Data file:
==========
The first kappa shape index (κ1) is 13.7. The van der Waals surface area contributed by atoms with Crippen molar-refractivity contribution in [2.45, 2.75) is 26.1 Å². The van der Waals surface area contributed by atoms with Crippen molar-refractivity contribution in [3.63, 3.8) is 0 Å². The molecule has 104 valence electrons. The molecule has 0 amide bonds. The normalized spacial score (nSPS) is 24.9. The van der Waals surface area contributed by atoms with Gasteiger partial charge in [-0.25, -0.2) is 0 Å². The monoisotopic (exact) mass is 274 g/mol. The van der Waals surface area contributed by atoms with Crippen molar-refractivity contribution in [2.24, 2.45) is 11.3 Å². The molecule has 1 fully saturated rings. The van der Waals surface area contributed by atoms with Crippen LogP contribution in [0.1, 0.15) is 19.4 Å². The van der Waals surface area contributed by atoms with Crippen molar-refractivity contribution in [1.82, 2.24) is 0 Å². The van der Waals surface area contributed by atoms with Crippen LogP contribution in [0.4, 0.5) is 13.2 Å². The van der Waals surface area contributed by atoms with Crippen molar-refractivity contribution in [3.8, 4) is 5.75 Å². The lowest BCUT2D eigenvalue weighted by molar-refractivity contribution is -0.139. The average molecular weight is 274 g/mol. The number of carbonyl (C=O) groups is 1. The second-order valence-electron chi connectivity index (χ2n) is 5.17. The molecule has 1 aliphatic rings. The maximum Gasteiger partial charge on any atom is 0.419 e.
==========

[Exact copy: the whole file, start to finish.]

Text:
The first kappa shape index (κ1) is 13.7. The van der Waals surface area contributed by atoms with Crippen molar-refractivity contribution in [2.45, 2.75) is 26.1 Å². The van der Waals surface area contributed by atoms with Crippen molar-refractivity contribution in [3.63, 3.8) is 0 Å². The molecule has 104 valence electrons. The molecule has 0 amide bonds. The normalized spacial score (nSPS) is 24.9. The van der Waals surface area contributed by atoms with Gasteiger partial charge in [-0.25, -0.2) is 0 Å². The monoisotopic (exact) mass is 274 g/mol. The van der Waals surface area contributed by atoms with Crippen molar-refractivity contribution in [2.24, 2.45) is 11.3 Å². The molecule has 1 fully saturated rings. The van der Waals surface area contributed by atoms with Crippen LogP contribution in [0.1, 0.15) is 19.4 Å². The van der Waals surface area contributed by atoms with Crippen molar-refractivity contribution in [1.82, 2.24) is 0 Å². The van der Waals surface area contributed by atoms with Crippen LogP contribution in [0.4, 0.5) is 13.2 Å². The van der Waals surface area contributed by atoms with Crippen molar-refractivity contribution in [3.8, 4) is 5.75 Å². The lowest BCUT2D eigenvalue weighted by molar-refractivity contribution is -0.139. The average molecular weight is 274 g/mol. The number of carbonyl (C=O) groups is 1. The second-order valence-electron chi connectivity index (χ2n) is 5.17. The molecule has 1 aliphatic rings. The maximum Gasteiger partial charge on any atom is 0.419 e.